Disasters and the Workforce: Navigating Stormy Waters

Posted in Employment Counseling & Workplace Claims Prevention, Wage & Hour, Workplace Safety & OSHA

Thousands of Florida coastal residents were ordered to evacuate last week in anticipation of Hurricane Irma, even as their employers remained open. A pizza restaurant manager made headlines when he threatened action against employees who chose to miss shifts to evacuate. Other employers instructed employees not to report and planned to close their offices part of this week. What are the employer’s obligations to employees for the days employers chose not to open? Can the employer terminate employees who fail to report back to work, even if it’s because they cannot get there for reasons such as flooding? And what can employers do if they no longer have work for employees or if they want to help employees who still can’t report back to work? Continue Reading

Higher Costs for Highly Skilled Foreign Workers in Store for Employers?

Posted in Immigration Planning & Compliance

Despite the absence of new regulations or policies enacted following the President’s “Buy American and Hire American” Executive Order, a recent shift in the adjudication of H-1B visas indicates the Administration’s policy initiatives are already being accomplished behind the scenes. Employers should be aware that U.S. Citizenship and Immigration Services is exercising greater scrutiny over H-1B petitions, issuing requests for evidence that are more challenging both in terms of number and tone. The greatest area of concern for USCIS: H-1B wage levels. Continue Reading

Dogged by Dogs at Work: Barking Up the Wrong Tree?

Posted in Disability, Employee Handbooks & Policies, Employment Counseling & Workplace Claims Prevention, Privacy

Suppose you hire Kristin Chenoweth to be your new TV show host, and she shows up on the set with her dog Thunder, claiming she needs the dog for emotional support. Must you allow this distraction?

Or suppose her third cousin shows up at your restaurant with Thunder’s twin bearing a “service animal tag,” yapping away and disturbing servers and diners alike. What must you tolerate at your business? Continue Reading

Heads Up: Employers Must Use Yet Another New I-9 Form

Posted in Immigration Planning & Compliance

Employers need to switch to yet another new I-9 Form on or before September 18, 2017. The latest update–the second revision to the I-9 since the beginning of the Trump Administration—does not reflect any significant substantive changes. But employers who fail to timely implement use of the new form risk being fined for non-compliance. Continue Reading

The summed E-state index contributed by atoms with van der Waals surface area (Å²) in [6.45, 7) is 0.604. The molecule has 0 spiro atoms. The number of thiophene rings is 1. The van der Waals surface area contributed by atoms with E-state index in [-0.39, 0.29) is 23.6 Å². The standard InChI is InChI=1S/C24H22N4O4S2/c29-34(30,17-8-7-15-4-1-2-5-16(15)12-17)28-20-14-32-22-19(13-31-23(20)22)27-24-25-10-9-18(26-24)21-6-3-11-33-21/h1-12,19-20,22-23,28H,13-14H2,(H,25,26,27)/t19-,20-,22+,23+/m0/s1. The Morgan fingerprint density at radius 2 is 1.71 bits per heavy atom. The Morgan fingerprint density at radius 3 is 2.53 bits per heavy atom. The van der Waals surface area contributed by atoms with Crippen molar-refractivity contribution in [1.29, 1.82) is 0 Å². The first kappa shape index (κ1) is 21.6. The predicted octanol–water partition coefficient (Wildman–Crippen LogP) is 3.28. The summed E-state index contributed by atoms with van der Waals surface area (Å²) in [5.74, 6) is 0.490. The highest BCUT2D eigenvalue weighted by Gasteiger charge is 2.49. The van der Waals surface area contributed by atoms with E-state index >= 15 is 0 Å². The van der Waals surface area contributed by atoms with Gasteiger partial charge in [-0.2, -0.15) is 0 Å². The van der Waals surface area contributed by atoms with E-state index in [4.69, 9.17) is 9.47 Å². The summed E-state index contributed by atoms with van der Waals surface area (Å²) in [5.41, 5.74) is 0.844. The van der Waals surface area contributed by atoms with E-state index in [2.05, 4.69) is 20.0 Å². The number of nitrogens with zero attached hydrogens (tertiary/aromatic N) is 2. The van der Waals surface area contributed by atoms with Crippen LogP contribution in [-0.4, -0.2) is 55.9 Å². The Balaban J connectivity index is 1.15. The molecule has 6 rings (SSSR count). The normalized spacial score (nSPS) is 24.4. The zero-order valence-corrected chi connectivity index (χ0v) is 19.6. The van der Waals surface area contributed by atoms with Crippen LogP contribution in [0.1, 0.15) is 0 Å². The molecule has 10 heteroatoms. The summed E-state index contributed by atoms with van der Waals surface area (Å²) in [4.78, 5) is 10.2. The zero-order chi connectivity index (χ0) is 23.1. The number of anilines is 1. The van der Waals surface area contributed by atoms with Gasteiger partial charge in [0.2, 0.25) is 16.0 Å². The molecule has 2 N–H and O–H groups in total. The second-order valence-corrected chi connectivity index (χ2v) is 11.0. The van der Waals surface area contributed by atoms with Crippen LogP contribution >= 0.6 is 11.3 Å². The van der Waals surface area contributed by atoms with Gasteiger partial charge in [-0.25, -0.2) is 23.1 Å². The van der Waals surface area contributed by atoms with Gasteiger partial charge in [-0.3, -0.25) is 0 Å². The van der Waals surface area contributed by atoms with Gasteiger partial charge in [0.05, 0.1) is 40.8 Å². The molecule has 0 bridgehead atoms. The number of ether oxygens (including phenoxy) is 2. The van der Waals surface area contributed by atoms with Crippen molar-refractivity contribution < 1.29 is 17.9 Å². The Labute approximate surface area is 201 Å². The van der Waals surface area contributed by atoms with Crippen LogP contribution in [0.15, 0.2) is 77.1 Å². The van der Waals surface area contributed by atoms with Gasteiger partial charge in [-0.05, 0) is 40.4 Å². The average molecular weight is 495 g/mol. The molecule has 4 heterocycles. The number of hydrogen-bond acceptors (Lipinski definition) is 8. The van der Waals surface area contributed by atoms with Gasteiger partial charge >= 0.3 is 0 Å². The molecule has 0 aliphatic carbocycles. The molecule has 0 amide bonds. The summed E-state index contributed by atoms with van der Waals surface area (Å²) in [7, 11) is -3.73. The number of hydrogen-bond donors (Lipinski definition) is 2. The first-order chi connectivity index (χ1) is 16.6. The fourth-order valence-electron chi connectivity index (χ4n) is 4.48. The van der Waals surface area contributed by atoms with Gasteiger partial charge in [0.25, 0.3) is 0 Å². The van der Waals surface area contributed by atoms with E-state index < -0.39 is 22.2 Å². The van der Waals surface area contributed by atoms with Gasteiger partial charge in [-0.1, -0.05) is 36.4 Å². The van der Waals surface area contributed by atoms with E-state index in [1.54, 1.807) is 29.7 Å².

DOL Calling for Input: At What Salary Should A Worker Be Exempt From Overtime?

Posted in Employment & Consulting Contracts, Employment Counseling & Workplace Claims Prevention, Employment Investigations & Audits

Now that the Department of Labor has gone back to the drawing board with the new regulation that set a $47,476 threshold salary for white collar employees to be exempt from overtime, it would like to hear from you. Continue Reading

Predictive Scheduling and the Fight for a “Fair Workweek”: What Employers Need to Know

Posted in Employment Counseling & Workplace Claims Prevention, Wage & Hour

Retailers and fast food companies in particular should be aware of the growing push for “fair workweek” legislation at the city, state, and federal levels. In just the past few years, over a dozen states and cities have considered enacting such laws, which are designed to ensure that employees are given consistent, predictable schedules. (They have therefore also been termed “predictive scheduling” laws.) To date, such legislation has been passed in San Francisco; Seattle; Emeryville, California; New York City; and, most recently, Oregon, where the bill is currently awaiting the governor’s signature. Continue Reading

DOJ About-Face: Supporting Class Action Waivers, Parting Ways with the NLRB

Posted in Employment Litigation, Labor Relations

The Department of Justice (DOJ) has just switched sides in a trio of high profile arbitration cases now pending before the Supreme Court, joining with the employers to argue that the National Labor Relations Board’s (NLRB’s) ban on the use of class action waivers in arbitration agreements oversteps its authority and is misguided. Continue Reading

Preparing for the Unknown: Open Enrollment 2017

Posted in Employee Benefits

With Open Enrollment season just around the corner, employers have been hoping for answers regarding the direction of health insurance under the Trump Administration. However, it’s looking like clarity is a long way off. Despite the lack of certainty, there are a handful of important issues employers should keep in mind:

Future of the Affordable Care Act

Although the Trump administration has been vocal regarding its intent to “repeal and replace” the Affordable Care Act (ACA), efforts to do so have been slow going. The House of Representatives narrowly passed the American Health Care Act on May 4, 2017, however, efforts to pass a similar bill in the Senate have hit major roadblocks. Continue Reading